This luscious, slightly smoky Creamy Roasted Red Bell Pepper & Basil Pesto Soup is wonderful served warm or chilled. When you taste it’s full-bodied flavor, you won’t believe that it takes only five minutes to make – almost as fast as opening a can, but way more healthy and tasty. Perfect for summer!
The reason this lovely soup is so quick to prepare is that it relies primarily on a few high-quality, minimally-processed ingredients: chicken stock/broth, jarred roasted red peppers, and prepared basil pesto. While homemade is always my first choice, I often remind myself that perfect can be the enemy of good. Sometimes, we just have to do the best that our time and budget allows. The key is to read your labels and find the very best versions available to you. Of course, if you have homemade chicken stock, roasted red peppers, and/or basil pesto on hand, by all means, use them!
While there are a lot of choices of canned, boxed, and concentrated stocks on the market, not all of them are what I would refer to as high-quality. Often, they taste terrible: bland, vegetal, or salty. If they do taste “meaty,” it’s usually because of added ingredients such as MSG, yeast extract, and sugar. Some brands try to make up for the lack of meaty flavor by overcompensating with vegetable concentrates, but the result is unpleasant. Of course, salt is a common ingredient to add flavor, but it can’t make up for poor quality.
As I’ve mentioned in a previous post, my favorite boxed stock is Kirkland (Costco) brand’s Organic Chicken Stock. Whatever stock you choose should have these features in common with the Kirkland product:
- Natural ingredients — ones that you recognize — such as chicken, vegetables, spices, and water. An “organic” designation is nice, but not as important as the ingredients themselves.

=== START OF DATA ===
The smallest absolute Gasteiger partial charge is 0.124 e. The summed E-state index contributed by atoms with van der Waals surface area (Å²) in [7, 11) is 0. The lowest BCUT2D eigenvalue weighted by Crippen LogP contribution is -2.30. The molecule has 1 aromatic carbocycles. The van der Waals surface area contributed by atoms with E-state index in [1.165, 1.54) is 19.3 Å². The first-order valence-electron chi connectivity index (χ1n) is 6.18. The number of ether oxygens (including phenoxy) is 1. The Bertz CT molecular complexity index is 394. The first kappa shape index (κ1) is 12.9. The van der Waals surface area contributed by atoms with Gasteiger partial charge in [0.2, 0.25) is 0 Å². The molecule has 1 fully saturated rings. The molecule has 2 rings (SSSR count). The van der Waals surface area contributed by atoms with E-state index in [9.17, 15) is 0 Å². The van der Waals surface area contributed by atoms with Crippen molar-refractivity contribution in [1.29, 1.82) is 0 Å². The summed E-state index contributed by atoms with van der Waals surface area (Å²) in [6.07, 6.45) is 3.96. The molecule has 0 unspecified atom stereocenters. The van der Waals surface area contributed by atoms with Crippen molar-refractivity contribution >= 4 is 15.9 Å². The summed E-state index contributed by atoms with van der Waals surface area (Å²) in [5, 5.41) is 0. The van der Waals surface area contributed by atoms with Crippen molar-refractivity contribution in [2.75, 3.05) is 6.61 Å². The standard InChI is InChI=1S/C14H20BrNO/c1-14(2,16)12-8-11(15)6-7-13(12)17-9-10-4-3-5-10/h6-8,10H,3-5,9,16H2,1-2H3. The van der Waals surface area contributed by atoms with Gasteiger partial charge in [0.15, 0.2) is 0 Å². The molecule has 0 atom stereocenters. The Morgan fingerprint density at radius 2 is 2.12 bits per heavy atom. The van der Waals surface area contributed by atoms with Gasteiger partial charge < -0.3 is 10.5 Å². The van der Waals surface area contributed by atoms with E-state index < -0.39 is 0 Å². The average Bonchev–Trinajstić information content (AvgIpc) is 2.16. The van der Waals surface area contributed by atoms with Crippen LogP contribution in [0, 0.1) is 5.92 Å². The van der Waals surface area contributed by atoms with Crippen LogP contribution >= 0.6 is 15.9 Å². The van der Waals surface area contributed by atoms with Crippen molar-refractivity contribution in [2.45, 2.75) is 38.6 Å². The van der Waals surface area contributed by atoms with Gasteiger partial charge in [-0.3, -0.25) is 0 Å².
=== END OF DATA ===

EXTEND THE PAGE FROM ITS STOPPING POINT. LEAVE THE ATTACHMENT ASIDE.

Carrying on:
- Labeled “gluten-free.” Unfortunately, gluten can be hidden in many processed ingredients, so I want the manufacturer’s assurance that it is gluten-free.
- No sugar added, and 0-1 carbs per 8 ounce serving (Kirkland has 0). More than that indicates an excessive amount of vegetables used or perhaps some kind of added sugar.
- Moderate sodium. I don’t need salt-free, but I want to be able to reduce (cook down) the stock and not have it end up too salty. Kirkland brand’s has 440 mg of sodium per 8 ounce serving.
Most prepared roasted red peppers come in jars and the ingredients are usually pretty straight-forward: red bell peppers, water, salt, and citric acid. Some brands add sugar, however, so keep an eye out for that. I often use Mt. Olive brand, which comes in a 12-ounce jar, with a net weight of about 8 ounces.
I absolutely love good basil pesto, and there’s no doubt that homemade is best. Even in summer, when I’m more likely to make it myself, I still often fall back on my second-best option: Kirkland Signature Basil Pesto, from the refrigerated section at Costco. It really is the best prepared pesto I’ve found. The ingredient list is pretty impressive compared with most basil pestos, which often contain soybean oil, but don’t often contain the traditional pine nuts or pecorino romano cheese. The downside of the Kirkland product is that it uses sunflower oil in addition to olive oil, perhaps to save money or perhaps to keep the mixture from solidifying too much in the refrigerator. In any event, sunflower oil is better than soybean oil.